I suggested earlier this year that Denmark’s ratio of private sector workers compared with government dependents produced the world’s most depressing Powerpoint slide.
But I don’t want to be overly pessimistic. Denmark may have a big welfare state and a punitive tax system (I’ve joked that birthers should accuse Obama of being born there rather than Kenya), but it is very pro-market in other policy areas.
Indeed, it beats the United States in 3 out of the 5 major categories in the Fraser Institute’s Economic Freedom of the World Index.
With this introduction, you’re probably guessing that I plan on saying something nice about the Danes. And you’d be right. It turns out that our Nordic friends are slowly but surely adopting my Golden Rule of spending restraint.
Look at this data on government spending from the IMF’s database. As you can see, the burden of spending has been climbing at a much slower rate in recent years, and the forecast shows even more frugality in the near future.
Perhaps most important, the modest fiscal discipline that began in 2009 is paying big dividends.
Government spending that year consumed nearly 58 percent of Denmark’s economic output. Now, the burden of spending is “only” 53 percent of GDP.
Still astronomically high, to be sure, but heading in the right direction. And if Denmark maintains the spending restraint projected by the IMF,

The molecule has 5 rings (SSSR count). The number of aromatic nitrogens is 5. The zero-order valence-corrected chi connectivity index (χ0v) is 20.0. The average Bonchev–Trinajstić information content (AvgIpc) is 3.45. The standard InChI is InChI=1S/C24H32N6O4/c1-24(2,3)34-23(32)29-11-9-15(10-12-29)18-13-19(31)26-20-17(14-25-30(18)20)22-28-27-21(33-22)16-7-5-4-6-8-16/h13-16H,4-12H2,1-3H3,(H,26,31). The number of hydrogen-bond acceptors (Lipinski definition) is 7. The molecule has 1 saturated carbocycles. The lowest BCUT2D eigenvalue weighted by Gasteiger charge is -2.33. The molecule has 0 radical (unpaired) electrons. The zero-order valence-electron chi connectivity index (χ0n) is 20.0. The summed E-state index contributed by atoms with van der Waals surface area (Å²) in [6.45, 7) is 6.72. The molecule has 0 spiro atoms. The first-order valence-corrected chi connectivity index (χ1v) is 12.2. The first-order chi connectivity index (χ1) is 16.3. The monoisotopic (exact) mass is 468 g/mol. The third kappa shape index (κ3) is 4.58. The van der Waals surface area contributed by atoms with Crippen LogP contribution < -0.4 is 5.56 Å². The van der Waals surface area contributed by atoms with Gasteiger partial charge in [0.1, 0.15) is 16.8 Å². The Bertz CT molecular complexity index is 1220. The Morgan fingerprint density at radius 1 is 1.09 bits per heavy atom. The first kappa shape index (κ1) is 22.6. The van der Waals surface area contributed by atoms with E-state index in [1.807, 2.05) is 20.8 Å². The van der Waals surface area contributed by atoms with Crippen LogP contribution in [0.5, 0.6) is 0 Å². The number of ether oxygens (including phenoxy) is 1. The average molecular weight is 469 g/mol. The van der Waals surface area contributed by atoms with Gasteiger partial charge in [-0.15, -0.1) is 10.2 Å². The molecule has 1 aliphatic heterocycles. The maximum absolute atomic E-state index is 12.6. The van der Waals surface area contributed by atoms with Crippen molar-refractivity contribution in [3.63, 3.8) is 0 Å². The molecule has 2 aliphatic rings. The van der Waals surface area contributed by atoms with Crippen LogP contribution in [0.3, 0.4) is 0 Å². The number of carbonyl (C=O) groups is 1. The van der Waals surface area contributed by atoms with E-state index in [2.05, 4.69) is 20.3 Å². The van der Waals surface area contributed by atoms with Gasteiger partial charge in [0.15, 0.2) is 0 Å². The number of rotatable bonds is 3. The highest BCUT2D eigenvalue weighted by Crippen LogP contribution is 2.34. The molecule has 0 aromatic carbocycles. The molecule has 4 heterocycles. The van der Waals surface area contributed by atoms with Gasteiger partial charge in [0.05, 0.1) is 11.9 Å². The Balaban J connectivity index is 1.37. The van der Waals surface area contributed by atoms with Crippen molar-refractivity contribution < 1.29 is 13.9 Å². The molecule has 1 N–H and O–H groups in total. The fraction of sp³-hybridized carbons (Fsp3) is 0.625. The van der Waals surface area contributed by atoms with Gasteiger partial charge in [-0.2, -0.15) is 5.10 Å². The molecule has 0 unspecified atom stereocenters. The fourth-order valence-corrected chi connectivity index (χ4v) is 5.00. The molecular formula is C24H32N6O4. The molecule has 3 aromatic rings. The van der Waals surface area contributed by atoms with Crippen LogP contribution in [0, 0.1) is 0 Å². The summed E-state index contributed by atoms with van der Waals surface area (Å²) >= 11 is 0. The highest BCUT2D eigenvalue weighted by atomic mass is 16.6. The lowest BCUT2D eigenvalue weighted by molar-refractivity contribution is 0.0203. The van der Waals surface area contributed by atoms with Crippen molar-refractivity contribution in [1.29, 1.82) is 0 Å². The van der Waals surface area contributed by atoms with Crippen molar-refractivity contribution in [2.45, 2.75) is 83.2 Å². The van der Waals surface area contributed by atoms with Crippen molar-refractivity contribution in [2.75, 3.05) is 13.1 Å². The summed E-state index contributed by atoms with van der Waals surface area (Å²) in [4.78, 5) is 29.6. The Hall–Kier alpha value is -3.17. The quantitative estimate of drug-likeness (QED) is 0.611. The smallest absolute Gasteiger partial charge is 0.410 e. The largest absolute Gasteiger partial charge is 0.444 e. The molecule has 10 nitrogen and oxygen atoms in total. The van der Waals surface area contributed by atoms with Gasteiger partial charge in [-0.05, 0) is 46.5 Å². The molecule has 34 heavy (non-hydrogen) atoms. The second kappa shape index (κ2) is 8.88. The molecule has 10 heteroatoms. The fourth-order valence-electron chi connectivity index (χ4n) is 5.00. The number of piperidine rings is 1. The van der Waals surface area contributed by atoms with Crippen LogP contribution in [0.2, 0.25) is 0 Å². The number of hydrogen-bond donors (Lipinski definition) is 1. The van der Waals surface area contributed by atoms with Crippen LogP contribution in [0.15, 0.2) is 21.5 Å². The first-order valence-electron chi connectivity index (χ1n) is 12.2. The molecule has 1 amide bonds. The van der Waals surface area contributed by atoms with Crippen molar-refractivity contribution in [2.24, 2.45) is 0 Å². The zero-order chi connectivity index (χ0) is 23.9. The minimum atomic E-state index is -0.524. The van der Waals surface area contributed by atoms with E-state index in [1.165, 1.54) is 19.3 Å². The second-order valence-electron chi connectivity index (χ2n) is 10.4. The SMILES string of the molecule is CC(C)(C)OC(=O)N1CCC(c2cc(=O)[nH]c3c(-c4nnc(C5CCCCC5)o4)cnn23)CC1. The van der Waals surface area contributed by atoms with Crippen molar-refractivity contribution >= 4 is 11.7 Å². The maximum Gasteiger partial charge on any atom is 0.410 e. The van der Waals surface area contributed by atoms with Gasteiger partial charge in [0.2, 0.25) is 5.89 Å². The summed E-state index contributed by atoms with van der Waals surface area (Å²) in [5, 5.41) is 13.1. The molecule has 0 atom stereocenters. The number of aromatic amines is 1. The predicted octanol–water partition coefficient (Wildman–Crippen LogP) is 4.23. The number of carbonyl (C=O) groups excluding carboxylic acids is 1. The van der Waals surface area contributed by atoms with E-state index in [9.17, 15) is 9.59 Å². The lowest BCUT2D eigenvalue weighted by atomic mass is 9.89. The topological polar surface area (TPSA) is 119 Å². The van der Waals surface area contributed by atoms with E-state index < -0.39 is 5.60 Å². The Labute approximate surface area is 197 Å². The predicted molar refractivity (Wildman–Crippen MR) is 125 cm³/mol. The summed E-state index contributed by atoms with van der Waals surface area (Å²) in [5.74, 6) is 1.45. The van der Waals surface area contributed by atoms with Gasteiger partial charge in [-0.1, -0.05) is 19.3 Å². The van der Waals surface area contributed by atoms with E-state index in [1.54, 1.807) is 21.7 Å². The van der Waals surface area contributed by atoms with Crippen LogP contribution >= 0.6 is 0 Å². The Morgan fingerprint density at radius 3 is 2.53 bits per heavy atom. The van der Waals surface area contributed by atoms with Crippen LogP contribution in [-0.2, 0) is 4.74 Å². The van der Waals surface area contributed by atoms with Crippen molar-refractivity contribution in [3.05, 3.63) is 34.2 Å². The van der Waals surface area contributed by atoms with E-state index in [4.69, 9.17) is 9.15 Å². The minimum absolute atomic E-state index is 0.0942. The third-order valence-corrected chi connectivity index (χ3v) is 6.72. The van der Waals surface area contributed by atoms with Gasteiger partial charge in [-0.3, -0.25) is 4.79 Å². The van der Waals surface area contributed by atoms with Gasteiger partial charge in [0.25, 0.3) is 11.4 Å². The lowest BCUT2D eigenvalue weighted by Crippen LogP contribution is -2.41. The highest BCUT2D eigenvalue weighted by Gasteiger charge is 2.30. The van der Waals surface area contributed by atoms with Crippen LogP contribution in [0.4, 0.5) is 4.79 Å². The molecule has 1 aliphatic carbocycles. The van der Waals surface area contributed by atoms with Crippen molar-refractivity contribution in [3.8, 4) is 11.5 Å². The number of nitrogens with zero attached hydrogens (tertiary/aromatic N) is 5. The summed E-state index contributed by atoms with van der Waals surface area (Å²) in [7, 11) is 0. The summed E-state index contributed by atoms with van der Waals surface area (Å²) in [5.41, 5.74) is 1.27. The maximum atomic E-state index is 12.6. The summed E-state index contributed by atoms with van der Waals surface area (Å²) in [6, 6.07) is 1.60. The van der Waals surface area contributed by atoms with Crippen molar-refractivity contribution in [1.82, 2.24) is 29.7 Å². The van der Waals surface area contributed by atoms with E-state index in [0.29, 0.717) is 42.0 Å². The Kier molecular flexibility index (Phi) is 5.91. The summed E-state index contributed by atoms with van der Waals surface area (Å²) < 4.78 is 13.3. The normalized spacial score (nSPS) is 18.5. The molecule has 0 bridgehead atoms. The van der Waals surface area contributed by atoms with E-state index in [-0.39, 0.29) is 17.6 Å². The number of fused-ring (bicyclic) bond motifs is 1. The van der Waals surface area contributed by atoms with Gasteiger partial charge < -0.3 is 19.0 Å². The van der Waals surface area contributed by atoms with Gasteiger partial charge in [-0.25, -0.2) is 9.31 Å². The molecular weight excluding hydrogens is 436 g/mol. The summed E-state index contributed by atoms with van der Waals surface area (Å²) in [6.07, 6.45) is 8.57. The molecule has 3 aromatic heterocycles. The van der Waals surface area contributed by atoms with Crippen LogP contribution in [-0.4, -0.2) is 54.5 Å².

the burden of spending will drop to less than 51 percent of GDP in 2017.
And that may actually happen. Just a few days ago, Denmark’s left-wing government was voted out of office and the new center-right government is promising tighter control of the purse strings.
I would like to think I played a very tiny role in this development. My friend Mads Lundby Hansen from Denmark’s free-market think tank (CEPOS) took part in a debate before the election and promoted the Golden Rule.
Here’s a picture from his Facebook page.
Unfortunately, even though I would like to think I played a role, Mads burst my bubble by informing me that the Golden Rule “wasn’t an issue in the election.”
But I don’t care if politicians are overtly cognizant of the Golden Rule. And I certainly don’t care if they know my name. I just want good policy.
So the moment the burden of government spending drops below 50 percent of GDP in Denmark, I’m going to declare victory in the battle.
Though I won’t declare victory in the war until we shrink government to its growth-maximizing level.
P.P.S. One important lesson from Denmark is that a nation can somewhat successfully endure bad fiscal policy by being hyper-free market in other policy fields.
P.P.P.S. Another Nordic nation, Sweden, already enjoyed a big improvement in fiscal policy thanks to a multi-year period of spending restraint.